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California Chrome gets first look at Gulfstream Park

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HALLANDALE BEACH, Fla. — California Chrome has gotten his first look at the site of his final race.

The leading money winner in North American racing history went for a jog at Gulfstream Park early Sunday, two days after arriving to prepare for the $12 million Pegasus World Cup on Jan. 28.

California Chrome has never raced in Florida, and his brisk pre-dawn trek onto the Gulfstream dirt – on an unseasonably chilly morning, the 48-degree air feeling colder in the wind – was the first of many scheduled for the next few days. He’s set to have daily early morning gallops until Saturday, when the plan calls for him to breeze five furlongs.

The first trek around Gulfstream was a success, the energetic colt seeming even more revved up by the cool conditions.

“That cold wind hitting him in the butt probably set him off a little bit,” Alan Sherman, the son of trainer Art Sherman, said as he stood in darkness outside the barn that California Chrome is calling home for the next few weeks. “He looked great. He’s sound and everything. Looked good.”

Gulfstream is the 10th, and final, track where California Chrome will run. He’ll be retired to stud in Kentucky after the Pegasus, a race that could push his career earnings past $20 million.

Coming in with plenty of time to acclimate might be a help.

California Chrome has only four wins in nine debut outings at a track. He’s got 12 wins in 17 starts when he has at least one race over a given surface.

“I’ve got nothing to worry about,” Sherman said. “As long as Chrome’s happy, I’m happy.”

The Pegasus is widely expected to be a rematch of sorts between California Chrome and Arrogate, the front-runners for Horse of the Year honors to be announced at the Eclipse Awards at Gulfstream on Jan. 21. They waged a memorable duel in the Breeders’ Cup Classic, with Arrogate winning by a half-length to hand California Chrome his only loss in eight starts in 2016.

Arrogate was scheduled to work later Sunday at Santa Anita – where rainy weather has kept trainer Bob Baffert from what would have been his preferred schedule leading into this race. Arrogate has won his last five starts, including a record-setting time in winning the Travers at Saratoga in August.

“I want to run against Arrogate,” Sherman said. “I hope he comes.”

Meanwhile, the 12-horse field for the Pegasus – the richest race in the world, surpassing the $10 million Dubai World Cup – is taking shape, and many of the likely starters are already in South Florida.

Keen Ice and Neolithic, both trained by Todd Pletcher, worked Saturday at Palm Beach Downs. Shaman Ghost worked Friday at Palm Meadows, and Eragon cleared quarantine last week after arriving from Argentina.

Late owner of Secretariat to receive Big Sport of Turfdom

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TUCSON, Ariz. (AP) Penny Chenery, who owned Triple Crown winner Secretariat, will be presented posthumously with the Big Sport of Turfdom award given to a person who enhances coverage of thoroughbred racing through cooperation with media and racing publicists.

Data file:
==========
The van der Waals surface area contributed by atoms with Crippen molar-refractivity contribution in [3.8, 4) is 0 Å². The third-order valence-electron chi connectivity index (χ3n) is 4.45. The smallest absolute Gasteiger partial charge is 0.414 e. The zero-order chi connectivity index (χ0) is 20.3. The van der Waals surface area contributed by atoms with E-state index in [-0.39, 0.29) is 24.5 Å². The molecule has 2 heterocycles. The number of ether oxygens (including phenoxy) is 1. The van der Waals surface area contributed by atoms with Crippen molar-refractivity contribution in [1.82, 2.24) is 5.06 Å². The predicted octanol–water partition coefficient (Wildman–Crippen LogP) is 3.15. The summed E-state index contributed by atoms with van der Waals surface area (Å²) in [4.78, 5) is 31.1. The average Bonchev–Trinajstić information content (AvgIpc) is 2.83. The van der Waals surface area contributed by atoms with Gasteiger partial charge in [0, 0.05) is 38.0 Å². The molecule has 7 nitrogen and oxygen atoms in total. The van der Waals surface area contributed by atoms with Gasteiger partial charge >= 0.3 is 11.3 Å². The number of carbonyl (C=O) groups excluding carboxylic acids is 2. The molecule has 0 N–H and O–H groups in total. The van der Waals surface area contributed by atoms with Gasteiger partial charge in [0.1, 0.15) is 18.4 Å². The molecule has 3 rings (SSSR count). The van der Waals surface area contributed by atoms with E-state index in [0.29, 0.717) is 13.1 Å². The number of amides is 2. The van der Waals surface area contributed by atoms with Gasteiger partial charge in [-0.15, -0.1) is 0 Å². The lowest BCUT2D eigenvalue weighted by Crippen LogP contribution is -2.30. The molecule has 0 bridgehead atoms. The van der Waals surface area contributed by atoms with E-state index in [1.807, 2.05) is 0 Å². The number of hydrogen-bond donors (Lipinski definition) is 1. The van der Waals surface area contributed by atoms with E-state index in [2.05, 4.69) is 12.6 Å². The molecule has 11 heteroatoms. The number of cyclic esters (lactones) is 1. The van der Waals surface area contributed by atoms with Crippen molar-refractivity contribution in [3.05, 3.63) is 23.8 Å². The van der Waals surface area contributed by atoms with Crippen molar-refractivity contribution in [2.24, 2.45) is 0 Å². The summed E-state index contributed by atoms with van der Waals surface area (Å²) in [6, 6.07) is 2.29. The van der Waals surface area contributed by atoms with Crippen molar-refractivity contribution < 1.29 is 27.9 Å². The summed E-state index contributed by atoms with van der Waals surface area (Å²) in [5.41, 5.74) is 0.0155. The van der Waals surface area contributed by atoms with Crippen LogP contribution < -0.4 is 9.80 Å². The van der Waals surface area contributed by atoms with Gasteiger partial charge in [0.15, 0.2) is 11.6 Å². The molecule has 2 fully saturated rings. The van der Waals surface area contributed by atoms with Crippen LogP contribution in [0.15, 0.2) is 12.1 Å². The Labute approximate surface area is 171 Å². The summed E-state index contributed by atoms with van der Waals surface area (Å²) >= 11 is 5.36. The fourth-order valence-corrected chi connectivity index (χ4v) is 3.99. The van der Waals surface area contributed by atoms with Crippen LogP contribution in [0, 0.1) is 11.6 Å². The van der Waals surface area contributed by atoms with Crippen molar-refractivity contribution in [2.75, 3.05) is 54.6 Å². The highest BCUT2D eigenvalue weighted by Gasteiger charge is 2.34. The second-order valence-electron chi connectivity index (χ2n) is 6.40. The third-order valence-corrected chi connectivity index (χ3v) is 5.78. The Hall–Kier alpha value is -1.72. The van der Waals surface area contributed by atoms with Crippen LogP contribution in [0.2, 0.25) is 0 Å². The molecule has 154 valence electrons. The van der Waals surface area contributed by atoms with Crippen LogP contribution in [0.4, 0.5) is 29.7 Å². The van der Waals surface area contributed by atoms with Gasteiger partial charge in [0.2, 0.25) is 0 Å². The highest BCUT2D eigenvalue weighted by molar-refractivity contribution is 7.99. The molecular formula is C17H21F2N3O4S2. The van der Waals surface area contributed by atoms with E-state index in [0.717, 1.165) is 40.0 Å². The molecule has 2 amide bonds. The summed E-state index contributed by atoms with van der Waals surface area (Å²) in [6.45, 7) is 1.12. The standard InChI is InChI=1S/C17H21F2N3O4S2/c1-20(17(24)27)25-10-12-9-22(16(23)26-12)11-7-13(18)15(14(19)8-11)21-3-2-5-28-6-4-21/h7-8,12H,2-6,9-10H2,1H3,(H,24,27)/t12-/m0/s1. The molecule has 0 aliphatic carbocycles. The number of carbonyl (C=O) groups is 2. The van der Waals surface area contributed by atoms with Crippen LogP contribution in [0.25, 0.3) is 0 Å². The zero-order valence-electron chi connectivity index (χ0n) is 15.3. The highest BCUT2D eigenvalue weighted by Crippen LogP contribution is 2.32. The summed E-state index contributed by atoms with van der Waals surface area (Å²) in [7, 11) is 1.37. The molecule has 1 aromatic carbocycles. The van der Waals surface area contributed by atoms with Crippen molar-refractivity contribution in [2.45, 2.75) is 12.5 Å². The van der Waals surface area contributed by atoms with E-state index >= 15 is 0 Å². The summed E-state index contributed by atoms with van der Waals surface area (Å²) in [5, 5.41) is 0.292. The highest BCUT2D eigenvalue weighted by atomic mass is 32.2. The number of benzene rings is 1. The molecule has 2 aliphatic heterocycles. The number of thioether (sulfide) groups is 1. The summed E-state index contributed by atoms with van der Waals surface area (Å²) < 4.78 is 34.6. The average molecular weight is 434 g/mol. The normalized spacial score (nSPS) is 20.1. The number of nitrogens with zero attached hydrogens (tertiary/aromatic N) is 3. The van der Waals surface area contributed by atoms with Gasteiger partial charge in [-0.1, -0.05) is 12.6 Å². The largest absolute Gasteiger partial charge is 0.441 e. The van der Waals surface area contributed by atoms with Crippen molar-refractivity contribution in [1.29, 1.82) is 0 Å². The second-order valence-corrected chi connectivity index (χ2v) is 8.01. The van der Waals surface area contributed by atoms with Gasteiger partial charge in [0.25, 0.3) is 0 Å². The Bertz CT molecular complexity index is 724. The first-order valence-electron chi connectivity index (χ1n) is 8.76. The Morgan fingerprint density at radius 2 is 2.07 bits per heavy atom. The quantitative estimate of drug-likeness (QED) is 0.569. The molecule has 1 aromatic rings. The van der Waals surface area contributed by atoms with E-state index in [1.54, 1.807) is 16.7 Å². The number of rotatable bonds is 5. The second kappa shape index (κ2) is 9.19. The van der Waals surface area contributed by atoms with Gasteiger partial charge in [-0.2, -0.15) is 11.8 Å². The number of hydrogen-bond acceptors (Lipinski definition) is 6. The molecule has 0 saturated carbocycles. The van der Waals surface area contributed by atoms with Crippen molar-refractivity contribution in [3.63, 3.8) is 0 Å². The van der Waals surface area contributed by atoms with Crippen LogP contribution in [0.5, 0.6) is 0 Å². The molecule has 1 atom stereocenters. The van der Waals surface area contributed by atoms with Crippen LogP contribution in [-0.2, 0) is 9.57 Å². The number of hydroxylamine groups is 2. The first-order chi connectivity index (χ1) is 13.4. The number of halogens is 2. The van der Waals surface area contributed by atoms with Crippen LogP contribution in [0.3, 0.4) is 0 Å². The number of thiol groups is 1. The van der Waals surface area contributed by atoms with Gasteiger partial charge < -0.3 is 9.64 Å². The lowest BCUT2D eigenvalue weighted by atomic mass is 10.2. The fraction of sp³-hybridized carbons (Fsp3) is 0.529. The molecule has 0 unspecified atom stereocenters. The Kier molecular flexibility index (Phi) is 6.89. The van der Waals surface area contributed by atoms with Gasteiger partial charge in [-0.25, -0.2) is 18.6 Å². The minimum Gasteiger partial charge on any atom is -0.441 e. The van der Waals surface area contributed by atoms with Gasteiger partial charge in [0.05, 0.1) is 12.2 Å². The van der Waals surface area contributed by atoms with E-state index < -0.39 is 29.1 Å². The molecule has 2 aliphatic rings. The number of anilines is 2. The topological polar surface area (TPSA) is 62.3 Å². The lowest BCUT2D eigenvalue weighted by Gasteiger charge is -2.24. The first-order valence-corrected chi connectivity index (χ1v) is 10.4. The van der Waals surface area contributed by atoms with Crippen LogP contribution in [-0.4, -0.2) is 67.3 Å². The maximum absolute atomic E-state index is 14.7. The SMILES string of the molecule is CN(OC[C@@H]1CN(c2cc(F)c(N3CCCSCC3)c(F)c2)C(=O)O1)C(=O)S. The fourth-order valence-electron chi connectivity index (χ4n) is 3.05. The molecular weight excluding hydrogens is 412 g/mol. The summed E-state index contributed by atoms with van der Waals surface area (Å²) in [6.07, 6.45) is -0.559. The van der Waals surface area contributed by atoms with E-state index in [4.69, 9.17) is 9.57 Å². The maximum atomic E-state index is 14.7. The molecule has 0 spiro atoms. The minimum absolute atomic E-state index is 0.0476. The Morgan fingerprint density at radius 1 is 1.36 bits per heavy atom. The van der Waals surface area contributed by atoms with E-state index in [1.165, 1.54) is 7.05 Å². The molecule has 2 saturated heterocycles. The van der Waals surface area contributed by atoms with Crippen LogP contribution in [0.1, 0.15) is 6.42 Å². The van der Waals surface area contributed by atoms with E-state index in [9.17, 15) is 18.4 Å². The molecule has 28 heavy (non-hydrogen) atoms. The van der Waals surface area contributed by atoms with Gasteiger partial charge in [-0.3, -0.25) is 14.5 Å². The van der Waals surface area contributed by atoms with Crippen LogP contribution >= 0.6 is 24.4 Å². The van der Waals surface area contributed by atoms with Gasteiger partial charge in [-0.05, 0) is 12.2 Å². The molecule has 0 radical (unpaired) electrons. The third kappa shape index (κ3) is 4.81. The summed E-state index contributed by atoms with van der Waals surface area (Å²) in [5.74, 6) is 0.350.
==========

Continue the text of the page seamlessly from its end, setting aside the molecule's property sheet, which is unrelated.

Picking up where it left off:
The Turf Publicists of America said Monday that Chenery will receive the award for the second time. She was the winner in 1973, when Secretariat swept the Kentucky Derby, Preakness and Belmont.

Chenery died Sept. 16 at age 95. For years after Secretariat’s Triple Crown win, she was a careful steward of the colt’s legacy.

The award will be presented to Chenery’s daughter, Kate Tweedy, at the University of Arizona’s Race Track Industry Program’s luncheon on Dec. 5 in Tucson.

Chenery joins two-time winners jockey Laffit Pincay Jr., and trainers Bob Baffert and Carl Nafzger.

Rekindling storms home to win the 157th Melbourne Cup

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MELBOURNE, Australia — Rekindling stormed home to win the Melbourne Cup by a long neck on Tuesday, overhauling Johannes Vermeer near the finish to give trainer Joseph O’Brien a victory over his famous father in Australia’s most famous race.

Max Dynamite was 2 + lengths further back in third to give the Irish a 1-2-3 finish in the 157th running of the 2-mile classic .

Joseph O’Brien said one of the first things he did was phone his father, Aidan O’Brien, who trains Johannes Vermeer but was not at Flemington for the race.

“He is delighted. Unbelievable,” the younger O’Brien said. “I’m just so thankful to (Williams). They suggested to bring (Rekindling) down and that he’d have a good chance in the race and his prep went really good, and Corey gave him an unbelievable ride.”

It was a second Melbourne Cup victory for jockey Corey Brown, and a sixth for owner Lloyd Williams, who is also a co-owner of Johannes Vermeer.

“It’s extraordinary, absolutely extraordinary,” Williams said of Joseph O’Brien, who won in his first attempt at the Melbourne Cup. Williams said the 24-year-old former jockey had a big future as a trainer. “He’s going to emulate his father and maybe more.”

Big Duke was the first Australian-trained horse across the line, finishing fourth, in a field containing 11 foreign horses.

British-based jockey Frankie Dettori rode 2016 winner Almandin, which finished 12th.